Pepperdine University was sent a rejection letter by Phi Beta Kappa (PBK) on June 10 after applying to have the prestigious honor society on their campus. PBK said that the reason the school was rejected is due to their tenure policy and its application to “faculty autonomy,” according to the Pepperdine Graphic. LMU received a PBK chapter on campus last year.
Pepperdine’s Tenure Policy cites an “acceptance of Christian values” as one of the factors that is considered for tenure positions. Dean of Pepperdine’s Seaver College of Liberal Arts Michael Feltner wrote a response to Frederick Lawrence, PBK CEO, voicing his concerns over the rejection. Feltner was unhappy that the rejection letter referenced Pepperdine’s Christian mission, specifically their tenure policy, as one of the reasons the school was rejected, according to the Pepperdine Graphic.
LMU’s tenure policy does not contain any religious clauses that would prevent faculty from being promoted, according to the faculty handbook.
PBK, founded in 1776, is considered to be the most prestigious honor society in the nation, according to their website. Only 10% of the nation’s universities have a PBK chapter on campus, according to their website. They also stated that PBK’s founding principles are “academic freedom” along with “free expression” and “free inquiry.”
Professor Christopher Soper, a Pepperdine faculty member and leader of the university’s application, responded to the rejection by questioning the existence of PBK chapters in other religious institutions, such as LMU and Baylor University. “The reality is that most of the religiously-based universities PBK has granted chapters to in recent years are ones that have made some different choices than Pepperdine,” said Soper, according to the Pepperdine Graphic. “While they’re still connected to their religious tradition, the connections are more tenuous — less apparent in the day-to-day life at the institution.”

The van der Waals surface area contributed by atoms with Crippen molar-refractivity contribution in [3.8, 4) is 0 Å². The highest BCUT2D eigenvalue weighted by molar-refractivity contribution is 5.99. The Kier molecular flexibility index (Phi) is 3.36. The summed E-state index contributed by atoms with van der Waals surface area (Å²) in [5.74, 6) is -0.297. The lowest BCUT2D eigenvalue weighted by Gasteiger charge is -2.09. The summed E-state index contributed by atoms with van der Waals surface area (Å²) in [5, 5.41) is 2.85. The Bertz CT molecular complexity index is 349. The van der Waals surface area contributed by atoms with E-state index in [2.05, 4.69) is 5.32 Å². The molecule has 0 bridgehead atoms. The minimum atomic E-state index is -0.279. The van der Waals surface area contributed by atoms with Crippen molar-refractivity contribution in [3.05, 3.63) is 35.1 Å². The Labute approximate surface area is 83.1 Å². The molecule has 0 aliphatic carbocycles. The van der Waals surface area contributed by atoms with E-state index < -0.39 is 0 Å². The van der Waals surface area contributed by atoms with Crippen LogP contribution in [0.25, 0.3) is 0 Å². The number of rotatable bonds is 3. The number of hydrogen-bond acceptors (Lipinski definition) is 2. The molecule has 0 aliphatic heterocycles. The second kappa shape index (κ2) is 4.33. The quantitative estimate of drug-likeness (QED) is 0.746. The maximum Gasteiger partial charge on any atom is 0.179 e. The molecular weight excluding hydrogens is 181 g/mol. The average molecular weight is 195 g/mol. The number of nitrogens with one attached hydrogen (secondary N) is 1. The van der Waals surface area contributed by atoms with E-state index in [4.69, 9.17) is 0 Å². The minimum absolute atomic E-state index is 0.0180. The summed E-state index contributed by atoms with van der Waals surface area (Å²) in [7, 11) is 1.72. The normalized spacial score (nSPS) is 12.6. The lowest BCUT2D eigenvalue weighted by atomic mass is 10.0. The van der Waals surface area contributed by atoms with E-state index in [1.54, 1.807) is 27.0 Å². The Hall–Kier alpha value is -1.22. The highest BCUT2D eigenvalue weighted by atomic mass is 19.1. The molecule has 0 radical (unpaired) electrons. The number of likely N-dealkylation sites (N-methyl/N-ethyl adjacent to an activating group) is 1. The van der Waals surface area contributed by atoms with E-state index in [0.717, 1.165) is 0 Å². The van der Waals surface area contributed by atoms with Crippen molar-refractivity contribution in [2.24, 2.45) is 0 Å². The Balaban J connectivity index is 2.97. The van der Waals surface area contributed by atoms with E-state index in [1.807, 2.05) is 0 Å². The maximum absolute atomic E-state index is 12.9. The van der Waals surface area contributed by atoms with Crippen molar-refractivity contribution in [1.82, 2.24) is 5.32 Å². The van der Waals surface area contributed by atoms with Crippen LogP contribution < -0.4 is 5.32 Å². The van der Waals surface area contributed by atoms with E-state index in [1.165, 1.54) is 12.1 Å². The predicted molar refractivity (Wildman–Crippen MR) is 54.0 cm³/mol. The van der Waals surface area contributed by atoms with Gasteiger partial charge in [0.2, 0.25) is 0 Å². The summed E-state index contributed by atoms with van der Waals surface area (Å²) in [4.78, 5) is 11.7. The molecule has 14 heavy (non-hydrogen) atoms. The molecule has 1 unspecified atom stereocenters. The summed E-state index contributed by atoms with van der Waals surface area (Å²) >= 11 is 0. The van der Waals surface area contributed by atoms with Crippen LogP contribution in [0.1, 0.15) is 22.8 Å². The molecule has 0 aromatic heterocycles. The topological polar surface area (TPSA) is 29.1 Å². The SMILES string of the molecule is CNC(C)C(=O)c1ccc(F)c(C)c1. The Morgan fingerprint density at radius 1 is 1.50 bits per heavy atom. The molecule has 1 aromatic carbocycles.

Soper said that when Baylor received a chapter, PBK had a “different set of values.” Baylor University received their chapter in 1976, according to Baylor’s website.
José I. Badenes, an LMU Spanish professor and associate provost for undergraduate education, does not think that LMU’s religious relationship is tenuous. Badenes, who is a Jesuit, believes that evidence of the religiou relationship is found not only in the University’s mission, but in its core curriculum as well, as it asks undergraduate students to take courses in Theological Inquiry and Faith and Reason. He believes that at LMU, our faith is more of a “lived creative experience,” rather than a “dogmatic adherence to a creed.”
Badenes cleared up the misconceptions that can sometimes arise out of a misunderstanding of the Jesuit tradition. “What others within and outside the Catholic Church throughout history perceive to be the Ignatian tradition’s ‘tenuous’ relationship with faith stems partly from the Society of Jesus’ other-centered and creative missionary spirit to enter into a culture, rather than impose on it — ‘finding God in all things’ rather than bringing God to them,” said Badenes.
Professor Nicolas Rosenthal, an associate professor of history as well as president and member of LMU’s Phi Beta Kappa chapter, feels that this is an unfair response and that LMU has earned its PBK chapter. He emphasized that the application process was difficult. The process took three years through multiple rounds and votes from PBK committees, according to Rosenthal.
Rosenthal does not agree that LMU received a chapter due to its more “tenuous” religious tradition. “Our mission is derived from our Loyola and Marymount traditions,” he said. The PBK representative that visited LMU was impressed by how “pervasive [LMU’s] mission is, how it is understood and embodied in the work of our students, faculty and our administrators,” said Rosenthal. The mission, he said, is also “intentionally pluralistic” in a way that is “consistent with PBK’s focus on academic freedom.”
This past April, LMU welcomed nine students to join the 288th Omega of California chapter of PBK. The students “excelled in a wide range of liberal arts and sciences coursework, including foreign language study and mathematics,” according to a PBK press release.